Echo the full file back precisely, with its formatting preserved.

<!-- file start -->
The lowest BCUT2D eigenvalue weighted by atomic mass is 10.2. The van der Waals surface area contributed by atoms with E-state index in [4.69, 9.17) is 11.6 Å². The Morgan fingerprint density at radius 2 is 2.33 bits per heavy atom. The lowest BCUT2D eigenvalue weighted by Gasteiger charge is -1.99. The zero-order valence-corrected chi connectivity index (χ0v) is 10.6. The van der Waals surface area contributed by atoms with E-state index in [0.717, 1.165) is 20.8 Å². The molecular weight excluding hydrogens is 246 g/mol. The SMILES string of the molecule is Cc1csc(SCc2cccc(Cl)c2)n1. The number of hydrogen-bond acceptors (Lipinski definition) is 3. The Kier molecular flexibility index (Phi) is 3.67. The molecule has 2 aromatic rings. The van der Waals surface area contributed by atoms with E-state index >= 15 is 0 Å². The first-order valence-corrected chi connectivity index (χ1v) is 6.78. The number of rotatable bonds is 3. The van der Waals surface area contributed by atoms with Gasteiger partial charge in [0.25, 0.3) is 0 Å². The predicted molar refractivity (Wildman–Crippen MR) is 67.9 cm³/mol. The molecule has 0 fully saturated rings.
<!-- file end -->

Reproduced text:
The lowest BCUT2D eigenvalue weighted by atomic mass is 10.2. The van der Waals surface area contributed by atoms with E-state index in [4.69, 9.17) is 11.6 Å². The Morgan fingerprint density at radius 2 is 2.33 bits per heavy atom. The lowest BCUT2D eigenvalue weighted by Gasteiger charge is -1.99. The zero-order valence-corrected chi connectivity index (χ0v) is 10.6. The van der Waals surface area contributed by atoms with E-state index in [0.717, 1.165) is 20.8 Å². The molecular weight excluding hydrogens is 246 g/mol. The SMILES string of the molecule is Cc1csc(SCc2cccc(Cl)c2)n1. The number of hydrogen-bond acceptors (Lipinski definition) is 3. The Kier molecular flexibility index (Phi) is 3.67. The molecule has 2 aromatic rings. The van der Waals surface area contributed by atoms with E-state index >= 15 is 0 Å². The first-order valence-corrected chi connectivity index (χ1v) is 6.78. The number of rotatable bonds is 3. The van der Waals surface area contributed by atoms with Gasteiger partial charge in [0.25, 0.3) is 0 Å². The predicted molar refractivity (Wildman–Crippen MR) is 67.9 cm³/mol. The molecule has 0 fully saturated rings.